Insider notes from United Press International for Dec. 10 ...
The India-Pakistan crisis could be turning hot again in the cold snows of the Himalayas. The Indian army is pressing for full-scale assault to take a strategic hilltop called Point 5303 from Pakistan. Efforts so far to recapture the hill have been frustrated by Pakistani artillery fire from the even higher peak known as Point 5353, which is just on the Indian side of the line of control, so now the Indians want to take it out with airstrikes. The civilians in the Indian Defense Ministry are sitting on the assault plan submitted by the military, and the generals are getting restive, claiming that retaking the hilltops would "remove Pakistan's stranglehold on the strategic route from Srinagar to Leh."
Expect to see a spot of bother in the U.S.-British "special relationship." Britain has accepted the appointment of Prince Turki al Faisal, Saudi Arabia's former intelligence chief, as ambassador to Britain. Turki is named as a defendant in a multi-trillion dollar U.S. lawsuit originating after the Sept. 11, 2001, terrorist attacks. Senior Saudi officials deny the appointment has anything to do with giving Turki diplomatic immunity. Relatives of about 900 of the people killed in the Sept. 11 attacks on New York and Washington filed a civil lawsuit in the United States in August accusing three Saudi princes, including Prince Turki, as well as Saudi and foreign banks, of funding Osama bin Laden. Several British families are plaintiffs in the lawsuit, whose numbers have now swelled to more than 2,400. Turki also had close ties with Afghanistan's former Taliban rulers. The Foreign Office played down the lawsuit. A Foreign Office spokesman said, "Our position on the case would be that it is a civil case and that it's a matter for the courts. He has a record of condemning terrorism." Turki will replace Ghazi Algosaibi, who was ambassador to Britain for a decade but was quietly recalled and appointed water minister after he stirred controversy by writing poetry praising Palestinian female suicide bombers.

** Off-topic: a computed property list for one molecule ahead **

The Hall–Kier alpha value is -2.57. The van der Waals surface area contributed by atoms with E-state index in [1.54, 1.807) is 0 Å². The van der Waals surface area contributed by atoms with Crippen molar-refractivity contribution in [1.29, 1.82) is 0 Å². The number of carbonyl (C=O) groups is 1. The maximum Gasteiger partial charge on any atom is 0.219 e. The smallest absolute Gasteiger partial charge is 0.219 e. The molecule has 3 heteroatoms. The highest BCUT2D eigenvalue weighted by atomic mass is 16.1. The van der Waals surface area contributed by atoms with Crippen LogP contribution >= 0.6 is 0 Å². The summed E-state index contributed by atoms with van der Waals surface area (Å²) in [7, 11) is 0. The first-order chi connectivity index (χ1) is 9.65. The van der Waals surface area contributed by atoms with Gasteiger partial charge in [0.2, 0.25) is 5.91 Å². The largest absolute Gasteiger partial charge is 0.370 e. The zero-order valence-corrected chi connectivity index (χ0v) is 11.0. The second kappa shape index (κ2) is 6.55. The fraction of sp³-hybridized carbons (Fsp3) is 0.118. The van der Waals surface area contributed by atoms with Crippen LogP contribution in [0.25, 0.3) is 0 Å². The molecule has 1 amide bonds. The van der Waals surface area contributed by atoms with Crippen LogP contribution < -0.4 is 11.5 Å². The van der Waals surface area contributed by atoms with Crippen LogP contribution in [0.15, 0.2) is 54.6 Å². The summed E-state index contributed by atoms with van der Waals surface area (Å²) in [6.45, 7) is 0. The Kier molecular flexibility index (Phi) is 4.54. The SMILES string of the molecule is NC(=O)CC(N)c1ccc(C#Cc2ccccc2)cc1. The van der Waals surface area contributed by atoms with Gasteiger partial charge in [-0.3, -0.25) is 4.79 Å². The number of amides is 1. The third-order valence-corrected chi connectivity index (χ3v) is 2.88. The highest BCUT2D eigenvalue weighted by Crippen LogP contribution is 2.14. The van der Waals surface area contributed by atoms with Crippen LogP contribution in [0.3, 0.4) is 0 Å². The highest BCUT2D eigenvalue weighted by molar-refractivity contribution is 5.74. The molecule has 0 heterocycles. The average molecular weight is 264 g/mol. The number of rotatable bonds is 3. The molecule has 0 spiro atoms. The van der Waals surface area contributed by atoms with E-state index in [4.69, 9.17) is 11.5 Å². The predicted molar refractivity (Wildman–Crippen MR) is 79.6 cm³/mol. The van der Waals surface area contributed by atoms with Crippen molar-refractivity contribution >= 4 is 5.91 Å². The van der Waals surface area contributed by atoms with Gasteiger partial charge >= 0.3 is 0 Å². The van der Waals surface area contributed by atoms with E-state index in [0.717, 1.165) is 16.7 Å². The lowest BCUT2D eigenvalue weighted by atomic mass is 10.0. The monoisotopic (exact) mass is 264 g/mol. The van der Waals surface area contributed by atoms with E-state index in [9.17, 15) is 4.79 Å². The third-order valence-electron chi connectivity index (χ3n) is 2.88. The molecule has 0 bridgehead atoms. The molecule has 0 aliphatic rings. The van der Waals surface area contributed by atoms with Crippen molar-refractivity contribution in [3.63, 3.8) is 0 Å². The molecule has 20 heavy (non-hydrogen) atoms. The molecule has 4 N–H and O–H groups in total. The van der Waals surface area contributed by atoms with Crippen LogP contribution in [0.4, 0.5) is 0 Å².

With luck, the sacking of U.S. Treasury Secretary Paul O'Neill will save the greenback. He startled his hosts during a visit to the new Afghan central Bank in Kabul last month by praising the country's brightly colored new currency, and said the United States was "planning to change the dollar's color scheme in the near future." O'Neill, who was passing through Kabul en route to Pakistan and then to New Delhi for a Group of 20 meeting, refused any further elaboration of his remarks. Could the dire prospect of an "orangeback" have been the last straw?
Fresh from their triumph in blocking a reform of their swollen pay scales, Members of the European Parliament have found an agreeable all-expenses-paid way to take a break from the grim, gray skies of Brussels this winter. Yes, it's two "fact-finding" trips to the sunny Caribbean to inform themselves about "agricultural produce and macro-economic policies in the light of world trade negotiations." This is clearly a topic close to socialist hearts. French MEP Jean-Claude Fruteau has invited 17 colleagues from the Socialist farm, policy working group to visit Guadeloupe and Martinique at a cost to EU taxpayers of around $100,000, but then nothing is too good for the working classes, Comrades! This could get tricky, if they run into another delegation from the right-wing "Union of Nations" group in the Parliament, which are also heading for sunny Martinique for what is formally described as "a study week." These conservative nationalists include Italy's ex-Fascist Alleanza Nazionale party, but it is heartwarming to see how Europe's old ideological divisions can be blurred by a common love of free trips to the sun.
Maybe Russian democracy is working, after all. Public opinion in Russia's Altai region is blocking a plan dreamed up in Moscow and Beijing for a direct 160-mile Russia-China road link through the Kanas pass in the Altai mountains. The decision to start construction of the road between the southern Siberian Altai region and China's Xinjiang-Uighur region was taken in March 2000, but officials representing the indigenous Altay nationality say the route will bring about an uncontrollable influx of ethnic Chinese. China used to claim the road would give faster access to Russian and European markets, but in talks during President Vladimir Putin's visit last week the Chinese raised a new argument for ignoring local objections and building the road this summer. It would help Russian-Chinese cooperation against "terrorism," Beijing said, reflecting its nervousness at the Islamic and separatist movements among the Uighur minority.